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CCS applying for JROTC program

By JOYANNA LOVE/ Senior Staff Writer

The Chilton County Board of Education unanimously approved applying for a JROTC program during the Dec. 18 meeting.

Board President Angie Sanderson was absent. Since Sanderson could not attend, Vice President Pam Price led the meeting.

The application is for the 2021-2022 school year.

Superintendent Jason Griffin said the program requires two staff members to be funded. One is required to be an officer, and the other is required to be enlisted.

“Is the funding source going to come from the schools?” board member Keith Moore said.

Griffin said if approved, the class would be offered at Chilton County High School but would be open to ninth through 12th students at every school. Each of the schools will pay a percentage of the salary of one of the staff members. K-12 schools will pay 15%, and Chilton County and Jemison high schools would pay 20%. Career tech funding would pay for the additional staff member.

Isabella High School Principal Ricky Porter said this cost breakdown had been discussed with the principals during a group meeting, and most spoke in favor of it.

“During the meeting, there was no opposition expressed to it,” Porter said.

Griffin said he had looked at putting the program at LeCroy Career Technical Center, but it did not have some of the elements, including an auditorium, needed.

“Chilton County High School was the best option logistically,” Griffin said. “If any students at our other five high schools wants to go take JROTC … they can ride the career tech bus, and the career tech bus will provide transportation to Chilton County High School.”

Board member Jacqueline Sullivan asked if this would require having an additional bus driver. Griffin said this could be done by the drivers who currently drive the career tech route.

JROTC would provide funding for equipment and uniforms.

“It’s a shame that we are not giving our kids access to this,” Griffin said.

Price asked why the program could not be located at Jemison High School, since the school had been wanting to offer the program. Griffin said it would require more buses, and CCHS made more sense since buses were already coming to Clanton to LCTC.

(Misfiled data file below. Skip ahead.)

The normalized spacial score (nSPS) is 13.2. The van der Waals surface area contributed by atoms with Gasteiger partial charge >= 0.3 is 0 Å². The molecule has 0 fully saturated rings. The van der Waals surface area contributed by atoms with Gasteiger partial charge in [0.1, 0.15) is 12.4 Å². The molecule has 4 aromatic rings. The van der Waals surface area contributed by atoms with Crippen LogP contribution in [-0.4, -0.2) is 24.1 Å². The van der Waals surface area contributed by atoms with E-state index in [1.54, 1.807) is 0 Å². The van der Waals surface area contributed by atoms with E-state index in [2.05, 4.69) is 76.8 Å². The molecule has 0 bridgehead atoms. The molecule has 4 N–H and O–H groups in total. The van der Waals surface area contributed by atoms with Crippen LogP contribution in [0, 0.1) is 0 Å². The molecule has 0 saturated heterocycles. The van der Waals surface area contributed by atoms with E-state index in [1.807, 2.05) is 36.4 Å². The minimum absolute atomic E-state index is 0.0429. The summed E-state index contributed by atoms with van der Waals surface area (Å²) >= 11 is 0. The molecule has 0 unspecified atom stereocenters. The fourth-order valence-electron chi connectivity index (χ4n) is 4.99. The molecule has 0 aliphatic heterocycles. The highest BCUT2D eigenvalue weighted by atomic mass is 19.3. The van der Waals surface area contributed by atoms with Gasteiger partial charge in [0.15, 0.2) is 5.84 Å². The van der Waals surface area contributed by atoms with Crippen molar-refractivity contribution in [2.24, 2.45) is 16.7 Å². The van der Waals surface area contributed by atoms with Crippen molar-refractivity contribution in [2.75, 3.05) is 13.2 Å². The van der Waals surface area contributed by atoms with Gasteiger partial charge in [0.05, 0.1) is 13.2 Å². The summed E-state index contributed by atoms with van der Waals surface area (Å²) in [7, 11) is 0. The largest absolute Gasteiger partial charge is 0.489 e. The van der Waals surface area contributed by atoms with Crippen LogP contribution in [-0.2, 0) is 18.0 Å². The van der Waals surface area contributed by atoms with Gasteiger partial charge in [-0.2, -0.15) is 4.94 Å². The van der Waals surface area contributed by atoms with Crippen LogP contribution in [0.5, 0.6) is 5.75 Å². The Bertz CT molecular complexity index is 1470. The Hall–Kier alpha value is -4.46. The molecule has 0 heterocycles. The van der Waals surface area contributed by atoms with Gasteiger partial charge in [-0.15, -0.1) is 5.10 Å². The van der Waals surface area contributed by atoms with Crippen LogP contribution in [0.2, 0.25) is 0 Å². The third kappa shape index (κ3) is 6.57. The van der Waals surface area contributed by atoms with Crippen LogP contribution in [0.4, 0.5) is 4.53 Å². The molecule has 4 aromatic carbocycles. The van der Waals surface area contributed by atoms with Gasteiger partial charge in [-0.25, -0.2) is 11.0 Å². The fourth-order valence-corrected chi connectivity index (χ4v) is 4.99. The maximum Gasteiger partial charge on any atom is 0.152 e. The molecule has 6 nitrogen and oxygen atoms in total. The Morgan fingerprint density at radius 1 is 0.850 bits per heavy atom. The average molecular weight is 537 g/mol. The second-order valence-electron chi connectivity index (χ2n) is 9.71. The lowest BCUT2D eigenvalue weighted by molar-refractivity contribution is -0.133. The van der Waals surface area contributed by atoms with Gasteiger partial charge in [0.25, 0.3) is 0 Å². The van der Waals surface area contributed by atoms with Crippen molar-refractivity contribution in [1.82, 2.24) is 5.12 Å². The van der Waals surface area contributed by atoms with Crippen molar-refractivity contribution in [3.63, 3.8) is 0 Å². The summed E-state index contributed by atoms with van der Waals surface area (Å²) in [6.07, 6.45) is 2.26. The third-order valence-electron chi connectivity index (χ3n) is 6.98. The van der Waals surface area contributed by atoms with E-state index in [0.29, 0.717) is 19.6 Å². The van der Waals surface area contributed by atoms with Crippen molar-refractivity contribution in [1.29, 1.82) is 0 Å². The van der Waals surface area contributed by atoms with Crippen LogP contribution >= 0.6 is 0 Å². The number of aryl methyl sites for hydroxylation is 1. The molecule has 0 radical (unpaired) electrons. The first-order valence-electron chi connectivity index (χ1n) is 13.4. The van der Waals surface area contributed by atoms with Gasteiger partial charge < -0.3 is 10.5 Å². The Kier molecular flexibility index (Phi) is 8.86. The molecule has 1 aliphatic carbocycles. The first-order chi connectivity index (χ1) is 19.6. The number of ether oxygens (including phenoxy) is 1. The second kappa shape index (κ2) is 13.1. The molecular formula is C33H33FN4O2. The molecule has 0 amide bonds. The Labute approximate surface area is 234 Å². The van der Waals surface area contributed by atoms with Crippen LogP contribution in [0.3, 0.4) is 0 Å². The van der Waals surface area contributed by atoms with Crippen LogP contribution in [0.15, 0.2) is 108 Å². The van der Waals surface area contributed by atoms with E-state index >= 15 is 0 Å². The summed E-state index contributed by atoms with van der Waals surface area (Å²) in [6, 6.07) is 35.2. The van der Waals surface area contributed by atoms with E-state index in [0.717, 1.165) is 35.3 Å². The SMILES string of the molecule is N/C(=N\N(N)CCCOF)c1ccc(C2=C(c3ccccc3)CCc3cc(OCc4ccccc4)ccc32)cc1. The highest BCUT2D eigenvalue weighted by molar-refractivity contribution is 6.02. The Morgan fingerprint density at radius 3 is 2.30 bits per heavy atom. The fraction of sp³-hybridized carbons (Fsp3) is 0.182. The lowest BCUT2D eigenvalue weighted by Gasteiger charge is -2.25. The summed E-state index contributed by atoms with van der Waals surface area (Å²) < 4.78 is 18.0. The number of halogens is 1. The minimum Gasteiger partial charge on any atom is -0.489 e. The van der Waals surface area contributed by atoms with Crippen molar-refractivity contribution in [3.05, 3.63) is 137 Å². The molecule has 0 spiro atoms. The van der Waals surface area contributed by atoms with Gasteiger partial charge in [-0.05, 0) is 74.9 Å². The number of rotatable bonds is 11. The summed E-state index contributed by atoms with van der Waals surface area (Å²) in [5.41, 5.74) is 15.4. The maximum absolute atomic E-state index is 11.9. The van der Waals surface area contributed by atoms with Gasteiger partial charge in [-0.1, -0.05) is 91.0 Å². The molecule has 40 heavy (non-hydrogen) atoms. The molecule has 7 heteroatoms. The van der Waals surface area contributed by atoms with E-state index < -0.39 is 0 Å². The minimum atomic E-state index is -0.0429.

JROTC is considered a career tech program and has to be applied for by the school system, not a specific school.

If JROTC does not approve the application, the school system will not have the program.

At the begining of the voting session, Jemison Middle School was recognized for its honorable mention and $250 in the Alabama Association of School Boards video contest.

During a work session prior to the voting session, Price asked if the BOE could use local funding to pay for membership to the Chilton County Chamber of Commerce. Chief School Finance Officer Melynda Buck said local funding could be used in this way.

Also during the meeting, Buck clarified that school fundraiser cash winners needed to be determined by a game of skill, not a raffle or game of chance, to be in compliance with state laws. Whether door prize drawings could be used to determine cash prize winners is being researched.

Also during the voting session, the Board approved:

  • A contract for Safe and Civil Schools behavioral intervention training program at Clanton Middle.
  • A supplement for a Jemison High School golf coach.
  • Allowing the Central Alabama Performing Arts Guild to rent the Chilton County High School auditorium.
  • New software and equipment for visitor check in. The software will be able to flag if a visitor is a sex offender when their ID is scanned, Griffin said.
  • Approved posting jobs to hire two child nutrition employees.
  • Having background checks on Jemison basketball volunteers.